Stuart Lancaster: Former England coach keen to extend Leinster stay

Stuart Lancaster
Stuart Lancaster returned to coaching with Leinster 10 months after leaving his position as England boss
European Champions Cup quarter-final: Leinster v Wasps
Venue: Aviva Stadium, Dublin Date: Saturday, 1 April Kick-off: 15:15 BST
Coverage: Listen on BBC Radio 5 live sports extra and score updates on the BBC Sport website

Former England head coach Stuart Lancaster says there is "a very good chance" he could stay at Leinster beyond the end of this season.

Lancaster, 47, was appointed in September until the end of the season.

He has helped the Irish side top the Pro12 and reach the European Rugby Champions Cup quarter-finals, where they will play Wasps on Saturday.

"I am enjoying it, hopefully for the next few years, and we'll see where we go from there," Lancaster said.

"Nothing has been signed or sealed yet but there is a very good chance I will stay.

"It is a an easy decision in that I love the club and love the city."

Lancaster 'grateful' for Leinster chance

Lancaster is in his first role since resigning after four years as England boss when the hosts failed to get out of their 2015 World Cup pool.

He took on the role at Leinster after being approached by the club's head coach, Leo Cullen.

"The move came out of the blue really," said Lancaster. "It was Leo Cullen who said would I fancy coming for a chat about a potential role. I was open-minded and he was open-minded and we had a good chat on a Sunday. I was at the airport car park and he said: 'why not, then?' and I couldn't think of a reason.

"It was announced on the Monday morning and I literally turned up on Monday morning with a suitcase and I was stood in front of the players and we were playing Glasgow on the Friday.

"It has been a really good move and I am grateful to Leinster to giving me the opportunity."

Stuart Lancaster
England exited the 2015 World Cup when they lost to Wales and Australia in Pool A

'The pressure would never go away'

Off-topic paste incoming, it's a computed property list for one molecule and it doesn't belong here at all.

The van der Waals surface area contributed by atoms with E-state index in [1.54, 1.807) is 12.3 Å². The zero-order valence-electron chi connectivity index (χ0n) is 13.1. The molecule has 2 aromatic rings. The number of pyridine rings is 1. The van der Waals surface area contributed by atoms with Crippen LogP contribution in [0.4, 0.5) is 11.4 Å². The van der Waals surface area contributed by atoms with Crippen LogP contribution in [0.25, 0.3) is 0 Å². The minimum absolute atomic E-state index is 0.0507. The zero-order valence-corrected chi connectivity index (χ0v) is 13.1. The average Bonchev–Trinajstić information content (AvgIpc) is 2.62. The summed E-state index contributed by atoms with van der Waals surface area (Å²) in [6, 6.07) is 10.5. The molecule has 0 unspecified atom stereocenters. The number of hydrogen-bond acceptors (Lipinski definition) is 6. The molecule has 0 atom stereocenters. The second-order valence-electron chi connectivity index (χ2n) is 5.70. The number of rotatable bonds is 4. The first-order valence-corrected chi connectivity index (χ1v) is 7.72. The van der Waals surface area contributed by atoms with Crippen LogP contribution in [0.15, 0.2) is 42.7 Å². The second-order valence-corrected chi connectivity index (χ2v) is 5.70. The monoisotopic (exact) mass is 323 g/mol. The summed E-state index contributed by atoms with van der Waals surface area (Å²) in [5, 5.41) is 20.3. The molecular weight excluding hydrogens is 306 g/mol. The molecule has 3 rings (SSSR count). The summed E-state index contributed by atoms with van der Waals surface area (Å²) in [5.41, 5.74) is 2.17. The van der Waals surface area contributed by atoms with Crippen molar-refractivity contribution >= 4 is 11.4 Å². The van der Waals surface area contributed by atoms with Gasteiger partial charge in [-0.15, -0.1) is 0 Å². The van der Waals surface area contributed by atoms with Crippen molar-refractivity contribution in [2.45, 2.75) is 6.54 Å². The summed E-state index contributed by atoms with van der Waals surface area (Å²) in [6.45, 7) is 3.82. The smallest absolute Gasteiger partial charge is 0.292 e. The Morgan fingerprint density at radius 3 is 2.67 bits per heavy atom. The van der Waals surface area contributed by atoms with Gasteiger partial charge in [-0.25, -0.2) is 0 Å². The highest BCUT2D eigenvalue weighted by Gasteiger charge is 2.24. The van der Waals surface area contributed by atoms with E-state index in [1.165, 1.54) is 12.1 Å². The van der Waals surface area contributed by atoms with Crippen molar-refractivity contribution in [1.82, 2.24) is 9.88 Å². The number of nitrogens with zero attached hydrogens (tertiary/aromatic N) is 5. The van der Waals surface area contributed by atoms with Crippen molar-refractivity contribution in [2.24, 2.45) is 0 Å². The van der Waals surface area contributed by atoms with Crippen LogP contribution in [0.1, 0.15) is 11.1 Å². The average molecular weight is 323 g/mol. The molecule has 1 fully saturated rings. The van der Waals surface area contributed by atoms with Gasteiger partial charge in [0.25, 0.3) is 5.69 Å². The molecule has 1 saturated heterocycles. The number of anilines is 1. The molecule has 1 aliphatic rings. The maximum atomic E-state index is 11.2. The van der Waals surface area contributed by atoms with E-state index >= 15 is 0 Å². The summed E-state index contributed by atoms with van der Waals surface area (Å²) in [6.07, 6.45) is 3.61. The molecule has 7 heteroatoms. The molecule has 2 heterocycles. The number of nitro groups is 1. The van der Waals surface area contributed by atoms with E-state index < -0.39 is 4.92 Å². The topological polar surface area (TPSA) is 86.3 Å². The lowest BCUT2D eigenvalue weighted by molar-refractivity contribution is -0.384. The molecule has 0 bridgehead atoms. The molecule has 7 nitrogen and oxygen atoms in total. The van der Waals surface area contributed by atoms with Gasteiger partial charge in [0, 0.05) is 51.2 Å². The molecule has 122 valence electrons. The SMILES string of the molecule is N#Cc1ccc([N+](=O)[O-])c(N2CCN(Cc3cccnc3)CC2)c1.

Lancaster left his role at England after they became the first sole host nation to be eliminated in the group stage of a World Cup.

He won 28 of his 46 games in charge but said the pressure of his role started to takes its toll on himself and his family.

"There was a weight on my shoulders that would never go away," he added.

"The pressure of the next game, the pressure of the clock ticking towards the World Cup, some of the decisions I had to make, some of the disciplinary things that unfolded on my watch.

"My wife is pretty resilient but my parents suffered more so really. I was very conscious of them when I spoke to them after the World Cup and the important time in their lives, mid-70s and the last thing they wanted to see was me miserable all the time.

"Now they have seen me with a smile on my face."

'Leeds to Dublin is a better commute than to London'

Lancaster splits his time between Dublin and Leeds - where his wife and children are based.

It means he is a regular commuter from Leeds-Bradford airport, but Lancaster finds the 40-minute flight much easier than when he used to travel to London for his England commitments.

"People underestimate the challenges of coaching and the pressure I put on my own family by taking the national job, being located in London and living in Leeds," he said.

"The kids were going through their teenage years without me being around and, obviously with the pressure of the World Cup and the fallout of the World Cup, I felt I needed to prioritise the family.

"It is not perfect because I am not home every night but it is as good as it is going to get."

Listen to the full interview on BBC Radio 5 live's European Champions Cup preview show on Thursday, 20 March at 21:00 BST

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